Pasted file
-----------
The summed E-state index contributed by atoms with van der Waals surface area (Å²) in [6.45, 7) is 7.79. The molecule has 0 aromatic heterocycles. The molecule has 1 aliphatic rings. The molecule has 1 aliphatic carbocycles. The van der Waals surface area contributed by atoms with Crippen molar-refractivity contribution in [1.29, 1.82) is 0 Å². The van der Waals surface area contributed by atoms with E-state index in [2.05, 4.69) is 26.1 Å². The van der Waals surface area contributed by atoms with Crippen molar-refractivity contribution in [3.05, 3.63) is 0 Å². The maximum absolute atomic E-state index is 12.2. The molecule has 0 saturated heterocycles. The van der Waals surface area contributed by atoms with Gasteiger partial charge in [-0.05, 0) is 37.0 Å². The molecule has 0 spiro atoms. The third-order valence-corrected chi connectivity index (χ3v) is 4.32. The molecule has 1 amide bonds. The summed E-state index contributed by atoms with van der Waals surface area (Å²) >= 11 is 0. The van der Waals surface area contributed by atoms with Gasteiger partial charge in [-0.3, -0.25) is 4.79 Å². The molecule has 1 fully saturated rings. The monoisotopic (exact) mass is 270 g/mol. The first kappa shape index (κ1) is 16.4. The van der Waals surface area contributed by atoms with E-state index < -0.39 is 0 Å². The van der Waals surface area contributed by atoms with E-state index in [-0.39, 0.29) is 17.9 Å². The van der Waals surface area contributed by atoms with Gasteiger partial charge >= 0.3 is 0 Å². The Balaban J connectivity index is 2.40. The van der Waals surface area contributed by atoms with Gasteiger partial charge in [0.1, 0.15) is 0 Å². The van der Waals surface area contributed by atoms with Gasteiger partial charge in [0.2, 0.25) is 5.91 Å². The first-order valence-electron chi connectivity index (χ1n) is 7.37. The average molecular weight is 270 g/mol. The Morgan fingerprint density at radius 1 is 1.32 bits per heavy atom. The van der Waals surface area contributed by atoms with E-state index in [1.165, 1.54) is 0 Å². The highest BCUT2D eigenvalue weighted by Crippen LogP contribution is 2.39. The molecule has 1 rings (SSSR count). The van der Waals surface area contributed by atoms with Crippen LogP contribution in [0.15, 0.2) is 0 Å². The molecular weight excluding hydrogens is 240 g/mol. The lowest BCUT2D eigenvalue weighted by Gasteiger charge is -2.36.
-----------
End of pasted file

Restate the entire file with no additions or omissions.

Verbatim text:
The summed E-state index contributed by atoms with van der Waals surface area (Å²) in [6.45, 7) is 7.79. The molecule has 0 aromatic heterocycles. The molecule has 1 aliphatic rings. The molecule has 1 aliphatic carbocycles. The van der Waals surface area contributed by atoms with Crippen molar-refractivity contribution in [1.29, 1.82) is 0 Å². The van der Waals surface area contributed by atoms with E-state index in [2.05, 4.69) is 26.1 Å². The van der Waals surface area contributed by atoms with Crippen molar-refractivity contribution in [3.05, 3.63) is 0 Å². The maximum absolute atomic E-state index is 12.2. The molecule has 0 saturated heterocycles. The van der Waals surface area contributed by atoms with Gasteiger partial charge in [-0.05, 0) is 37.0 Å². The molecule has 0 spiro atoms. The third-order valence-corrected chi connectivity index (χ3v) is 4.32. The molecule has 1 amide bonds. The summed E-state index contributed by atoms with van der Waals surface area (Å²) >= 11 is 0. The van der Waals surface area contributed by atoms with Gasteiger partial charge in [-0.3, -0.25) is 4.79 Å². The molecule has 1 fully saturated rings. The monoisotopic (exact) mass is 270 g/mol. The first kappa shape index (κ1) is 16.4. The van der Waals surface area contributed by atoms with E-state index < -0.39 is 0 Å². The van der Waals surface area contributed by atoms with E-state index in [-0.39, 0.29) is 17.9 Å². The van der Waals surface area contributed by atoms with Gasteiger partial charge >= 0.3 is 0 Å². The Balaban J connectivity index is 2.40. The van der Waals surface area contributed by atoms with Gasteiger partial charge in [0.1, 0.15) is 0 Å². The van der Waals surface area contributed by atoms with Gasteiger partial charge in [0.2, 0.25) is 5.91 Å². The first-order valence-electron chi connectivity index (χ1n) is 7.37. The average molecular weight is 270 g/mol. The Morgan fingerprint density at radius 1 is 1.32 bits per heavy atom. The van der Waals surface area contributed by atoms with E-state index in [1.165, 1.54) is 0 Å². The highest BCUT2D eigenvalue weighted by Crippen LogP contribution is 2.39. The molecule has 1 rings (SSSR count). The van der Waals surface area contributed by atoms with Crippen LogP contribution in [0.15, 0.2) is 0 Å². The molecular weight excluding hydrogens is 240 g/mol. The lowest BCUT2D eigenvalue weighted by Gasteiger charge is -2.36.